If you grew up around the time I did in a Black household, chances are you’ve seen the film “Bebe’s Kids”.
This singular film has become so engrained in Black culture that the title alone has become a descriptor. For what, you ask?
Bad. Ass. Kids.
Among my family, particularly my cousins and I, we’ve always referred to the ill-behaved kids we see out in public as “Bebe’s Kids”. It’s become synonymous with the screaming, obnoxious, unruly children we’d see tearing each other apart out on their front porch, or driving their parents insane as they terrorize a fast-food restaurant or a store in the mall.
As I’ve gotten older (and become Auntie to several nieces and nephews), I’ve softened on how quickly I refer to someone else’s child as a Bebe’s kid. Having personally dealt with an irritable toddler who won’t sit still as you’re trying to check out, or a fussy baby who just won’t. stop. crying, I sympathize.
But as I found myself charging towards my front door to scream at the person who had somehow found two airhorns and was loudly trumpeting them up and down the courtyard in our apartment complex only to be held back by my boyfriend who realized it was a child, I realized I had a limit.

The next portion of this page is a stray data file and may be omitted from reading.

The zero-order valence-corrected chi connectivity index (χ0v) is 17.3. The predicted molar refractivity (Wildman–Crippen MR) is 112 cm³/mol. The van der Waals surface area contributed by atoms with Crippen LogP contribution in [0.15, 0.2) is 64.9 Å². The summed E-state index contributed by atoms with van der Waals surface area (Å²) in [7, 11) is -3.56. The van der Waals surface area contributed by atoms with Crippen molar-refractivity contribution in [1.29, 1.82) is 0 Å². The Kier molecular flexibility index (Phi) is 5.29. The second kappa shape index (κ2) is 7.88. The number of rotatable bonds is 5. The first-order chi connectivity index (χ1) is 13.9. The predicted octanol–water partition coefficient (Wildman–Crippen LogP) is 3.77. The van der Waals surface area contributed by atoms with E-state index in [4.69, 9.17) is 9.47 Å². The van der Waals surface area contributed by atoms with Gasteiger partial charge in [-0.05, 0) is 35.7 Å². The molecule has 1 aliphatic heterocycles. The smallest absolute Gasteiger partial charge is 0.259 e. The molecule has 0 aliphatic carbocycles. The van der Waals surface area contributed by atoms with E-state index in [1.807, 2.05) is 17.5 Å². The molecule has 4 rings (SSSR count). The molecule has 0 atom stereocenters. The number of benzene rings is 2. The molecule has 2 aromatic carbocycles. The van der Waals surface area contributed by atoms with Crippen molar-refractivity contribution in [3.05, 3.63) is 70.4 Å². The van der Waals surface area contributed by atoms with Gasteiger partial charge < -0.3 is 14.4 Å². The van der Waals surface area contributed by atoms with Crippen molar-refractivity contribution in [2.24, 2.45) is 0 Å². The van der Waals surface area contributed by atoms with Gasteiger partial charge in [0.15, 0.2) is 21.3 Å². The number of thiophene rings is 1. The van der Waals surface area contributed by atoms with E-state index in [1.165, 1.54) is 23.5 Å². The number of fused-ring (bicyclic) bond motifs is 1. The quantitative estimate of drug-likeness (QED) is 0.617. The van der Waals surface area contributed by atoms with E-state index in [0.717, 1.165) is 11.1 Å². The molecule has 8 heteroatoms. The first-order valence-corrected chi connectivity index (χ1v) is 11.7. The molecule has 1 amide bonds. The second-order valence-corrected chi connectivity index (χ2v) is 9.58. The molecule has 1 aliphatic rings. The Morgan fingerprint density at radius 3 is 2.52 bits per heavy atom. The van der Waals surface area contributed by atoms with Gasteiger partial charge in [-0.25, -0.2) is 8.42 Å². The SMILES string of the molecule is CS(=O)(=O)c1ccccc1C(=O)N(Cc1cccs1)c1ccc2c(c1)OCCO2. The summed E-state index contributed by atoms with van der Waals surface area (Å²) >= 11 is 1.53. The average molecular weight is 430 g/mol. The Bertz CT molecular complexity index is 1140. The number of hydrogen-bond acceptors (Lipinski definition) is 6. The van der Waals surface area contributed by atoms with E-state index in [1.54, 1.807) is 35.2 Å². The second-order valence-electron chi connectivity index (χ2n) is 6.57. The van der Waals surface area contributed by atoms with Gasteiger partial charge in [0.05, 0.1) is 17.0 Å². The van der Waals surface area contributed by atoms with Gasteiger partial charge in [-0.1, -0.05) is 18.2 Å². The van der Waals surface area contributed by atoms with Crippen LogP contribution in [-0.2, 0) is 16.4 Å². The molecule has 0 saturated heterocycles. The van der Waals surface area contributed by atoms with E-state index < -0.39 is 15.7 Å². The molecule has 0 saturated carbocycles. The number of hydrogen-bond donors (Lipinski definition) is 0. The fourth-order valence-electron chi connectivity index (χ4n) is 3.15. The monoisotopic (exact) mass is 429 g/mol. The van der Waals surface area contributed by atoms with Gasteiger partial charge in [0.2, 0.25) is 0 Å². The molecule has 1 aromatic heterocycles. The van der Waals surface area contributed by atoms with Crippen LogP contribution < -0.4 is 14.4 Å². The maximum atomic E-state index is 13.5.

And as that same child emptied cans of silly string into the bushes in our front yard, I also realized he had pushed it.
My boyfriend and I jokingly say that we’re rapidly becoming “get off my lawn” types, but I never came closer to actually saying that phrase than when I saw this child, with no supervision, treating the public courtyard as his own concert hall, wielding two airhorns as his instruments. While my patience has softened for those who have to deal with wrangling their children in public, I was still brought up by parents, grandparents, aunties and uncles who did. not. play. that.
I can still remember the looks my grandmother gave my cousins and I when we would act up in public, her fingers curling at us in a way I still remember vividly as I knew a spanking would ensue if we didn’t knock it off. I remember my mom’s stern voice when I would talk back and the realization that her voice alone could scare me straight. I didn’t fear them out of some authoritarian obligation, but out of respect. And as the child’s grandmother just let the boy run up and down the yard, scrolling nonchalantly on her phone as if he wasn’t even there, every ounce of my upbringing wanted to come out.
And then I thought of myself in a few years, dealing with a fussy newborn while on one of my infamous Target or grocery store runs. I think of the judging glances cast my way as I’d fiddle with their bib or try to pat their back to soothe them. The loud sighs as the crying continued and the annoyed stances as I tried to hurry along in line. I think of all of the mothers, fathers, grandmas and grandpas who endure that struggle every day.
And I still wouldn’t put up with that Bebe’s kid.